Following a notably bad year for â€˜flu in the US, I take a look at what I think are the top 4 influenza vaccines that recently gained FDA approval in the United States.
In January 2013, the FDA approved this trivalent seasonal influenza vaccine made by Protein Sciences Corp. The very exciting thing about this approval is that, unlike current â€˜flu vaccines, Flublok does not use the influenza virus or eggs in its production. Instead, Flublok makes use of a novel recombinant technology to manufacture large quantities of the influenza virus protein, haemagglutinin. The vaccine is thus safe to use in individuals with egg allergies. The technology also harnesses the potential for the vaccine to be produced rapidly in the event of a pandemic.
Fluarix Quadrivalent was the first intramuscular vaccine to protect against four influenza strains. Approved in December 2012, this four-strain vaccine can protect against the two most common A virus strains as well against both B virus strains. It's thought that the second B strain, which trivalent vaccines did not protect against, was responsible for a large proportion of the influenza cases in the US last year. GlaxoSmithKline (GSK), the manufacturers of the vaccine, say the four-strain shot should be available for the 2013-14 season. Quadrivalent â€˜flu vaccines are set to be big news in the coming few years, with an FDA panel recently giving them the nod of approval.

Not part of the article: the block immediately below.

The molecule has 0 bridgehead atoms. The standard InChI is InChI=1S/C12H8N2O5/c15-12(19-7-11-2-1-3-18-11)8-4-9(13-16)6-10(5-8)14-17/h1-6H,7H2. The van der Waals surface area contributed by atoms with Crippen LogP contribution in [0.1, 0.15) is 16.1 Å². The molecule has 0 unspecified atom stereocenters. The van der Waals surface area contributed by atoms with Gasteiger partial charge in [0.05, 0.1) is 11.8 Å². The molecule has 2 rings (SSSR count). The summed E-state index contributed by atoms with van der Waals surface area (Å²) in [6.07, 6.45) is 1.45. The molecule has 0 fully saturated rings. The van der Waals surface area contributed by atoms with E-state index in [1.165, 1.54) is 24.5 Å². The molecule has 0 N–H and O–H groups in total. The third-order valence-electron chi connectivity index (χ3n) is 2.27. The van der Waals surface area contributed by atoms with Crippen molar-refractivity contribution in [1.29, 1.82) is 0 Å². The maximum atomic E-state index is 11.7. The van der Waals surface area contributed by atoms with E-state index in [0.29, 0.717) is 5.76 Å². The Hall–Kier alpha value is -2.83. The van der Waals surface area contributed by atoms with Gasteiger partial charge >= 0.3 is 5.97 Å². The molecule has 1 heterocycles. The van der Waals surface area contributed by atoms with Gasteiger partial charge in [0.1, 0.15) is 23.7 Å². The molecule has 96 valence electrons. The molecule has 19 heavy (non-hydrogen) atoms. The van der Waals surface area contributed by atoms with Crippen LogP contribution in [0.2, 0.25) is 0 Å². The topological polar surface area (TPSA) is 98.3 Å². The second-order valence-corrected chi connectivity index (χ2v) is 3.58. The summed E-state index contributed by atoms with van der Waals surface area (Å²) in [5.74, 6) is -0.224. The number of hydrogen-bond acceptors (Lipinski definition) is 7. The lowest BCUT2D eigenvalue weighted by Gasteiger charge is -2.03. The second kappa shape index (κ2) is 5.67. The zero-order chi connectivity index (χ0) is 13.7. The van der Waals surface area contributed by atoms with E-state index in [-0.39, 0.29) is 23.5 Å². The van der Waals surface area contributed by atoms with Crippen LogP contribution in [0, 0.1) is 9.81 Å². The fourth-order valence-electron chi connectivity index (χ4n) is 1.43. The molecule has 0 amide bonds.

MedImmune FluMist Quadrivalent
Approved by the FDA in February 2012, FluMist Quadrivalent is an upgrade of AstraZeneca's previous FluMist trivalent vaccine. The first quadrivalent vaccine to be approved, FluMist Quadrivalent protects against two A strains and two B strains. Another very clever part about FluMist Quadrivalent is it is inhalable through the nose, doing away with needles and painful arms.
This was the first seasonal influenza vaccine licensed in the US to be produced using cultured animal cells. This novel cell-based approach is different to the usual influenza vaccine manufacture process where virus strains are grown inside of fertilized chicken eggs. Using cell culture rather an egg-based process means that manufacturers are able to maintain an adequate supply of readily available frozen cells to ensure readiness of the vaccine in the event of a pandemic. The vaccine, manufactured by Novartis, was approved by the FDA in November 2012.
Do you agree with my list?
What other â€˜flu vaccines do you think should be on the list?
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If you'd like to hear more about strategy and innovation in vaccines, including several talks on the influenza vaccine landscape and influenza vaccine development, you might be interested in attending the World Vaccine Congress & Expo 2013, 16-18 April 2013, at the Gaylord National Hotel and Convention Center, Washington DC.